Recognizing the value of a business franchise represents Warren Buffett’s evolution and adaptation of Ben Graham’s principles. In 1985, Warren said that he is “willing to pay more for a good business and for good management than I would 20 years ago. Ben tended to look at the statistics alone. I’ve looked more and more at the intangibles”.
But to indicate how intertwined Warren Buffett and Ben Graham’s thinking are, consider the comment of Bill Ruane, founder of the highly successful Sequioa Fund, who said:
“Graham wrote what we call the Bible, and Warren’s thinking updated it. Warren wrote the New Testament”.
In today’s highly volatile markets, it’s worthwhile thinking about the foundation on which investment strategies are based. New hedge fund trading strategies come and go, but value investing has survived the test of time. Meanwhile, value investors have stayed true to Benjamin Graham’s three cornerstone investment principles: (i) a stock is a piece of a business; (ii) exploit and don’t be led by Mr Market; and (iii) look to buy stocks at a margin of safety discount.
Buffett concluded his Superinvestors speech by saying that in his whole career of practicing value investing, he has seen no trend towards it. For reasons of behavioural finance best left to another article, Buffett states that “it’s likely to continue that way. Ships will sail around the world but the Flat Earth Society will flourish. There will continue to be wide discrepancies between price and value in the marketplace, and those who read their Graham and Dodd will continue to prosper”.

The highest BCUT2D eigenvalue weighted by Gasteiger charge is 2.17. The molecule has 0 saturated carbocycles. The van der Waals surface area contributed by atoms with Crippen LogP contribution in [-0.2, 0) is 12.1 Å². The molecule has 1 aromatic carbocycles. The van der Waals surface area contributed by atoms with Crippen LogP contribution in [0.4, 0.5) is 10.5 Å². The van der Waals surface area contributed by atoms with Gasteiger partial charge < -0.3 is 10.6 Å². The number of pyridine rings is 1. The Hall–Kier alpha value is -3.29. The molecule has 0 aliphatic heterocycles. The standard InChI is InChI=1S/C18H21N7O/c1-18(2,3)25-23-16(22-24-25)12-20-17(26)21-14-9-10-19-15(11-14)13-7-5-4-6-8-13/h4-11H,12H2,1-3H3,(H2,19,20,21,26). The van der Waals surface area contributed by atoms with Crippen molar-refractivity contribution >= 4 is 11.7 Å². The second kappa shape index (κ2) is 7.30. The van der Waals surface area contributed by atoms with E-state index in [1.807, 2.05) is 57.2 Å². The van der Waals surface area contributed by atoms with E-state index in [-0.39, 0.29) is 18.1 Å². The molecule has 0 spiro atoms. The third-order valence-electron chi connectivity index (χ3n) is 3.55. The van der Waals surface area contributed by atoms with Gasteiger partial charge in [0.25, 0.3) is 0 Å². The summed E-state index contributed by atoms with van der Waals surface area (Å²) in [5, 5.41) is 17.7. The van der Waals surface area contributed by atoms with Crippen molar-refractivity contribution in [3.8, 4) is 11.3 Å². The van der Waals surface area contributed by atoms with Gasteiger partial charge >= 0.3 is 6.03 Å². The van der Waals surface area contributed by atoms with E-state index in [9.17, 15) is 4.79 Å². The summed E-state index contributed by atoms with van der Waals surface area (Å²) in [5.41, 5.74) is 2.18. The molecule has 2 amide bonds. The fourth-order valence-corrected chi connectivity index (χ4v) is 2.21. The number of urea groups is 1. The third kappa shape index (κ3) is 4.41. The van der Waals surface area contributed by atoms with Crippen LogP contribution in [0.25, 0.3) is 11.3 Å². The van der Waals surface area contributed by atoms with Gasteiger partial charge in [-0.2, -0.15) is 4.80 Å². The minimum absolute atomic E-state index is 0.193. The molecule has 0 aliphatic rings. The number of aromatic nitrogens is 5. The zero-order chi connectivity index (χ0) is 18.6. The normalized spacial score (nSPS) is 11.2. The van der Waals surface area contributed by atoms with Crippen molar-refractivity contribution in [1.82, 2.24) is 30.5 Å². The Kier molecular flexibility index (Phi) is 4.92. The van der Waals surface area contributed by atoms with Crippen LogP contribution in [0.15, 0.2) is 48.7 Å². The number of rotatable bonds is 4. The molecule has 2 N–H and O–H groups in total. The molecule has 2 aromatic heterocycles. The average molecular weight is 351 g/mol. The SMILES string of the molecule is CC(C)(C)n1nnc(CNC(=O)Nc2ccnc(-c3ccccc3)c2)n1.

And Warren Buffett says that he expects that value investing will remain a valid philosophy through future business and investment cycles:
“In an area where much looks foolish within weeks or months after publication, Ben’s principles have remained sound – their value often enhanced and better understood in the wake of financial storms that demolished flimsier structures”.
Although later generations of value investors have used different methods to quantify intrinsic value, Ben Graham’s three cornerstone principles are common to all. In fact, it can be said that all value investors choose to take their own path, but aim for the same destination - the hallowed nirvana of stock market outperformance called Graham-and-Doddsville.